"This subsidy is irrationally calculated on the basis of a fixed
reference price of 1986-88 when prices were much lower. This inflates
the subsidy and it remains disconnected from the reality of global
agricultural prices today. In addition, the whole production eligible
to receive such subsidy and not the actual production which is being
procured is included in the calculation," said the letter.
The groups believe that in response to this challenge posed by current
WTO rules, permanent changes are required in AoA rules to allow such
subsidies to be treated as non-trade distorting.
Noting that this has been proposed by the G-33, the letter said that
it seems, however, that the developed countries, most notably the
US and the EU, have resisted such a proposal and outright rejected
most of the specific elements.
"Such resistance is unfair and shocking especially because the
US and the EU are openly continuing not only their domestic subsidies
but their export subsidies as well. They have not complied with the
20 per cent reduction of AMS [Aggregate Measurement of Support], and
they have shifted subsidies to the notorious Green Box to continue
and even increase them without limits."
The letter highlighted that the US has more than doubled its subsidy
from $61 billion to $130 billion between 1995 and 2010, while the
EU's subsidy of 90 billion euro (1995) came down to 75 billion euro
in 2002, but rose again to hover between 90-79 billion euro between
Ironically, according to a study, India will provide 60kg/person of
food-grains under the newly enacted Food Security Act while the US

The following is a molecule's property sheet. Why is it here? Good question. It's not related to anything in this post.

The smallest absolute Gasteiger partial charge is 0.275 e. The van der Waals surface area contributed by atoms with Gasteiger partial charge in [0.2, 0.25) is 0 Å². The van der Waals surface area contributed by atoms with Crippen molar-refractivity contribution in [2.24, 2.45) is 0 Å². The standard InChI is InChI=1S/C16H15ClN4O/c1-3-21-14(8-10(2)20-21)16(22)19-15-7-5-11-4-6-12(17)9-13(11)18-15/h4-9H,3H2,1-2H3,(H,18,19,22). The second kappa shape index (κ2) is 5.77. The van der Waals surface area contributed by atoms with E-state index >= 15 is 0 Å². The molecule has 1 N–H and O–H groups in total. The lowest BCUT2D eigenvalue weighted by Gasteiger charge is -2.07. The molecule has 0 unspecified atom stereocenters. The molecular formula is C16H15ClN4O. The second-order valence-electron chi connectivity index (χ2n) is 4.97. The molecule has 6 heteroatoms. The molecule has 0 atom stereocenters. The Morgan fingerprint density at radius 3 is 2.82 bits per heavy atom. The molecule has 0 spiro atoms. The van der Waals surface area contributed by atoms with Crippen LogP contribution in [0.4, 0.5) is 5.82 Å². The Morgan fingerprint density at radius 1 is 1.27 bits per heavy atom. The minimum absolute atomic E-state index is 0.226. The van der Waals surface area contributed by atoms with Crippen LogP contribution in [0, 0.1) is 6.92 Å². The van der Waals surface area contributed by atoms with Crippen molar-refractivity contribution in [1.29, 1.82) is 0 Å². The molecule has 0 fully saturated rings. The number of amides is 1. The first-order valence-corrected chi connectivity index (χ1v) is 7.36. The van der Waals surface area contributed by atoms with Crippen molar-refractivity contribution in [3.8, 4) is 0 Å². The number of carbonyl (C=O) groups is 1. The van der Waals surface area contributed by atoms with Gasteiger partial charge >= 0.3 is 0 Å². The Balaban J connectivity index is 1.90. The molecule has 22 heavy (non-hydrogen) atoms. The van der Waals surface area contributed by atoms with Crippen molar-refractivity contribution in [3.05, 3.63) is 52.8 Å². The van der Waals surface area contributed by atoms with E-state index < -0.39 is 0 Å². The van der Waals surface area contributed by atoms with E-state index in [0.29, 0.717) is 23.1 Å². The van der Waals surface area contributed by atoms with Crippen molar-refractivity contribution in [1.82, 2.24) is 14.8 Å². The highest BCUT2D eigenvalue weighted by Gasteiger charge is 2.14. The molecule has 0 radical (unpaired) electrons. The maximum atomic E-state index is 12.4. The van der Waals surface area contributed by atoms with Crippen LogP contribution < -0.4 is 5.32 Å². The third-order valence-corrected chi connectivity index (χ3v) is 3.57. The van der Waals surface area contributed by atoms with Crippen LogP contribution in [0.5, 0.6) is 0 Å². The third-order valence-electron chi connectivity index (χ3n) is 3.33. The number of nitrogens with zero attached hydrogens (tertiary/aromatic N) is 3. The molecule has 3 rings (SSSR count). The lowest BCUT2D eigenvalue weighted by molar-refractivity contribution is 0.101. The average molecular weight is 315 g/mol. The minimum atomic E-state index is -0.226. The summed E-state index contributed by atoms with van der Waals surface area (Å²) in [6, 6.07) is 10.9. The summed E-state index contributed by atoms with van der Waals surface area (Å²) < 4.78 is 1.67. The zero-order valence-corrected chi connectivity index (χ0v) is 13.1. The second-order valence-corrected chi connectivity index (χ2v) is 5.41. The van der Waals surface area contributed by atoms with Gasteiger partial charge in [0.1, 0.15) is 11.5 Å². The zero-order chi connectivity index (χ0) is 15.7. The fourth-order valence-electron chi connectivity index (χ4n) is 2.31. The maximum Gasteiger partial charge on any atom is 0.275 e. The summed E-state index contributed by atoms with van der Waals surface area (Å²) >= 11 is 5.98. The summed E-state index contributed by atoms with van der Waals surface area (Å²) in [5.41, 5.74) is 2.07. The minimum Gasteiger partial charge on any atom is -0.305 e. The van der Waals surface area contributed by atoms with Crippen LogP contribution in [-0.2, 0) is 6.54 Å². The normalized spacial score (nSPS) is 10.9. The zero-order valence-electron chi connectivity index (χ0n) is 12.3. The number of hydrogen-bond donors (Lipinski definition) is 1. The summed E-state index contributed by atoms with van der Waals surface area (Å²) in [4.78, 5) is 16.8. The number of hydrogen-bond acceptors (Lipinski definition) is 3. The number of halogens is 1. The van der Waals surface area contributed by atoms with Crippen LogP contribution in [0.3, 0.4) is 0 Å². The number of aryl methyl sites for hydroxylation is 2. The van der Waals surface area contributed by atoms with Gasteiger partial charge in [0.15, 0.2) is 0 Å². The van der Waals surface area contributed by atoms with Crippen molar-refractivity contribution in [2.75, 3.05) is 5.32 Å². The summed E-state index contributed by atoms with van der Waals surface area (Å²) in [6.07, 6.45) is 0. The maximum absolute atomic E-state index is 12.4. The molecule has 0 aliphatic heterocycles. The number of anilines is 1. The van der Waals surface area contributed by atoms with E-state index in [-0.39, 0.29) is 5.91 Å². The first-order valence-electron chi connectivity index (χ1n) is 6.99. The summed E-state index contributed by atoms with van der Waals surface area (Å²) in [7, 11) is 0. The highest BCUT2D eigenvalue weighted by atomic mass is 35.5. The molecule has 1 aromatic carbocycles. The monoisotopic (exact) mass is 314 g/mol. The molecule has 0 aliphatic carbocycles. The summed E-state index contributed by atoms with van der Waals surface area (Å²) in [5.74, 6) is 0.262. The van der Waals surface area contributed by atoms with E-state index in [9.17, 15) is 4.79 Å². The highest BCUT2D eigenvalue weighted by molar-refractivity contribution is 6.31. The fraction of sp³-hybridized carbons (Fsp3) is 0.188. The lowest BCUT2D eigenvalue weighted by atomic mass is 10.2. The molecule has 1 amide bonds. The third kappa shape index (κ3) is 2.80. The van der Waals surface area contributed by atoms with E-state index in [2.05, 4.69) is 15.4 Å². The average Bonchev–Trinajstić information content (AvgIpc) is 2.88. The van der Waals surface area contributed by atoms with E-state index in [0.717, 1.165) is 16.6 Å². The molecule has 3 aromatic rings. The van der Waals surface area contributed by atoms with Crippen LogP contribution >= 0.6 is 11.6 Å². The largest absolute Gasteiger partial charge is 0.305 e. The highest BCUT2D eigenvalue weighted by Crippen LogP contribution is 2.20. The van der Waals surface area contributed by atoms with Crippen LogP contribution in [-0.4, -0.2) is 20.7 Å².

provides 385kg/person for food aid under several programmes like the
food coupons, child nutrition programmes etc.
In 2010, the US spent $94 billion for its food aid programmes, which
in 2012 reached $100 billion. Against this, India's food subsidy bill
is expected to be around $20 billion.
"Even this is not tolerable to the US and the EU," said
So, it added, forty-seven years after the Green Revolution was launched,
India is now being virtually asked by the developed countries at the
World Trade Organisation (WTO) to dismantle the food procurement system
built so assiduously over the past four decades.
"The grave implications of this ill-advised move, is aimed not
only at destroying the country's hard-earned food security but also
the livelihood security of over 600 million farmers, 80 per cent of
them being small and marginal farmers."
Noting that WTO Director-General, Roberto Azevedo, has suggested a
final text on the peace/due restraint clause in a "take it or
leave it" manner, the farmers' groups however highlighted several
problems with the text.
First, they said, this suggests only a four-year Peace Clause which
will elapse at the 11th Ministerial and is not linked to a permanent
Second, only a few crops can be supported under this provision.
Third, a large number of conditionalities are being imposed on this
Peace Clause "which will make it unusable and meaningless",
said the letter to the Indian Prime Minister.
It noted that the Anti-Circumvention/Safeguard clause suggests that
the member state using this "shall ensure that stocks procured
under such programs do not distort trade".
"This leaves the provision totally porous, subject to interpretation
which can be used to challenge the very operation of such stockholding
programmes," the letter stressed.
"Knowing the hardening positions, it does not make any sense
for India to trade off the very survival of its 600 million farmers
and roughly 830 million hungry for the sake of a successful Doha round
(Bali package)," the farmer's groups said.
India cannot dilute its position on the G-33 proposal and accept a
Peace Clause which makes a travesty of the poverty and hunger faced
by millions of Indians every day, they added.
"Nor can India be allowed to mortgage its right to food and the
right to livelihoods of the poor and the needy enshrined in the Constitution.
Accepting the Peace Clause and the current text suggested by the Director-General
therefore would be detrimental to India's interests," the letter
"India should not trade-off its food security concerns and the
livelihood security of millions of farmers against the trade facilitation
agreement. The latter is unfair, biased and forwards only a developed
country agenda as it stands at the moment," the letter concluded.